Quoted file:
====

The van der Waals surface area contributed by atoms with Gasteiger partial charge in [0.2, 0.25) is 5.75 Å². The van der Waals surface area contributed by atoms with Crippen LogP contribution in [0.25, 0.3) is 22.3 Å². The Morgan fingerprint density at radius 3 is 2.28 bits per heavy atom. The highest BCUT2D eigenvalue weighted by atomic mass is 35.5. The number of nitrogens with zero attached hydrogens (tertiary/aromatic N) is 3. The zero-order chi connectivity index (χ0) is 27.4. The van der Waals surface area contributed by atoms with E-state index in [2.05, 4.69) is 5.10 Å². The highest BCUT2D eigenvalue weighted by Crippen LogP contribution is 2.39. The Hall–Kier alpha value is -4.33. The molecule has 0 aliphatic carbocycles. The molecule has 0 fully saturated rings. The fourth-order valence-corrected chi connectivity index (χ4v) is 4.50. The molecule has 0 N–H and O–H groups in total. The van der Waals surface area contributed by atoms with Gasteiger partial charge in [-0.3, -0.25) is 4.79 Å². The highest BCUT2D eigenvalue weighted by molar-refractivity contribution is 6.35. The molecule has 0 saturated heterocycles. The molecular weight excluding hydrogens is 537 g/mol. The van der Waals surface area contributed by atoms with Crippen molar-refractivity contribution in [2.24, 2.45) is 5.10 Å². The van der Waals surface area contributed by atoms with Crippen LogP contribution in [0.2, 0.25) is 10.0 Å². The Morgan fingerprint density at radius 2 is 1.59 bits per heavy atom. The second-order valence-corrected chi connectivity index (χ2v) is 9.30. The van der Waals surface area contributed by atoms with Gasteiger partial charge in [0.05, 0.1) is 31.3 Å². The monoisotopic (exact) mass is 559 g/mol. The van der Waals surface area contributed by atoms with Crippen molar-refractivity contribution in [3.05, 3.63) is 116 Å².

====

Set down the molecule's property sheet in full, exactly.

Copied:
The van der Waals surface area contributed by atoms with Gasteiger partial charge in [0.2, 0.25) is 5.75 Å². The van der Waals surface area contributed by atoms with Crippen LogP contribution in [0.25, 0.3) is 22.3 Å². The Morgan fingerprint density at radius 3 is 2.28 bits per heavy atom. The highest BCUT2D eigenvalue weighted by atomic mass is 35.5. The number of nitrogens with zero attached hydrogens (tertiary/aromatic N) is 3. The zero-order chi connectivity index (χ0) is 27.4. The van der Waals surface area contributed by atoms with E-state index in [2.05, 4.69) is 5.10 Å². The highest BCUT2D eigenvalue weighted by Crippen LogP contribution is 2.39. The Hall–Kier alpha value is -4.33. The molecule has 0 aliphatic carbocycles. The molecule has 0 fully saturated rings. The fourth-order valence-corrected chi connectivity index (χ4v) is 4.50. The molecule has 0 N–H and O–H groups in total. The van der Waals surface area contributed by atoms with Gasteiger partial charge in [-0.3, -0.25) is 4.79 Å². The highest BCUT2D eigenvalue weighted by molar-refractivity contribution is 6.35. The molecule has 0 saturated heterocycles. The molecular weight excluding hydrogens is 537 g/mol. The van der Waals surface area contributed by atoms with Crippen molar-refractivity contribution in [2.24, 2.45) is 5.10 Å². The van der Waals surface area contributed by atoms with Crippen LogP contribution in [0.2, 0.25) is 10.0 Å². The Morgan fingerprint density at radius 2 is 1.59 bits per heavy atom. The second-order valence-corrected chi connectivity index (χ2v) is 9.30. The van der Waals surface area contributed by atoms with Gasteiger partial charge in [0.05, 0.1) is 31.3 Å². The monoisotopic (exact) mass is 559 g/mol. The van der Waals surface area contributed by atoms with Crippen molar-refractivity contribution in [3.05, 3.63) is 116 Å².